Now no desi meal is complete with a palate cleanser and that’s where Sthan’s chaat kicks in. The ‘Kadak Palak Chaat’ was an extremely unique dish. A huge departure from the usual mainstream Indian street food. Crispy spinach fritters that were deep fried, nicely garnished with some spiced potatoes that were topped with the traditional Indian mint chutney and some pomegranate seeds. It truly was something different and in a really good way.
Before we moved on to our main course, we obviously had to keep our thirst quenchers in hand and in an interesting addition to their extravagant menu, Sthan has a good number of refreshments served in ‘Bantas’ or ‘Goli Bottle’ as they like to locally call it. Though invented by an English gentleman Hiram Codd in 1872 and brought to India by the late british, it has a very desi touch to it. Though almost extinct in India thanks to soft drink conglomerates like Coca-Cola, Pepsi, Sthan’s decision to serve a few sodas with a twist is going to make a lot of people feel nostalgic. Our choice of drinks included the Desi Fanta (Regular Fanta with some crushed ginger), Desi mojito, Aam Ka Panna and Shikanjvi all tasted great. However, I wasn’t a big fan of the Khas Chilli Sharbat which was just too sweet for a drink that’s supposed to be mildy spicy and the regular sweet lassi which tasted really bland.
Well here comes the mega bonanza we’ve all been waiting for. The ultimate main course. This is one area where I know Arabian Gazette reporters tend to go all out. So what was the first thing I ordered? The Hyderabadi Haleem. People of the world. I have officially declared this my favorite Haleem. Until now, this coveted position belonged to Jaffer Bhai’s eatery. It was just the perfect ratio of meat and lentils. Served bubbling hot in a small bowl, I had tears in my eyes with every bite. The succulent aroma that filled the air was insane.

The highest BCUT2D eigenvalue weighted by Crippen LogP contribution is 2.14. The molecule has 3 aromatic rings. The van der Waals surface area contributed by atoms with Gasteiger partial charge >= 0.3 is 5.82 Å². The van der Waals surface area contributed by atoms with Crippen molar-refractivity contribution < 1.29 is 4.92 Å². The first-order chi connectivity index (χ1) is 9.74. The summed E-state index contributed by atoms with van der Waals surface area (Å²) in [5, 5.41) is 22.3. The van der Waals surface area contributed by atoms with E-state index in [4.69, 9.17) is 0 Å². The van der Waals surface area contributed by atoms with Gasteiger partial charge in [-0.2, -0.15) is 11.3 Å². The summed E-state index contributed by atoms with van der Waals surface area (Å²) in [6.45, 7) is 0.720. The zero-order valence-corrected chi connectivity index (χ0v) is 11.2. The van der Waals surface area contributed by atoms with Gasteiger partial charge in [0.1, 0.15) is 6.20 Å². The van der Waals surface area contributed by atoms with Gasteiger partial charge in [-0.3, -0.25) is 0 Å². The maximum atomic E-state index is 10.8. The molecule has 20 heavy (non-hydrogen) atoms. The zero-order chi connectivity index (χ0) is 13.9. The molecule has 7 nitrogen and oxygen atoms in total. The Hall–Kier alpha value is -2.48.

Next, we had the Paneer Malai Kofta curry. A simple dish simmered in a kasuri methi flavored gravy. We also had the ‘Afghani Korma’ which had a sweet taste to it but I wasn’t a big fan of it as I felt the chicken could have been a little more tender for a yoghurt dominated curry.
The Indian breads we had along with it were brilliant. They were freshly baked whether it was the Kalonji Dal Naan or the Lucknowi Paratha or even the traditional dhabi di roti, they all went very well with the gravies. These things generally go very well, hand in hand with any gravy.
Given the number of dishes we had, it was obvious we had no space for dessert. After immense pressure from the waiter, we magically created some space in our tummies for a rather sweet and delightful ending. The Jalebi ki chaat, a simple mixture of Jalebi and rabdi gives you the feeling of something you would have back home. But the real star was the ‘Set Lassi’ or as the Bengalis like to call it “Mishti Doi’. Something so light on your stomach yet with each bite you just want more and more. Something I would personally recommend to anyone visiting this restaurant.
Overall, I was extremely satisfied with the restaurant. So, satisfied that a few days later, I took my sister and brother in law to the restaurant as regular customers – because I simply couldn’t get enough of the Haleem. Prices were extremely reasonable as most of their servings are good for two people. You can come here with pretty much anyone only to leave looking forward to your next visit here.
Average price for two would roughly cost you AED 100. Like I said, pretty reasonable. Sthan restaurant is open for business from 12 in the afternoon till 12 at midnight.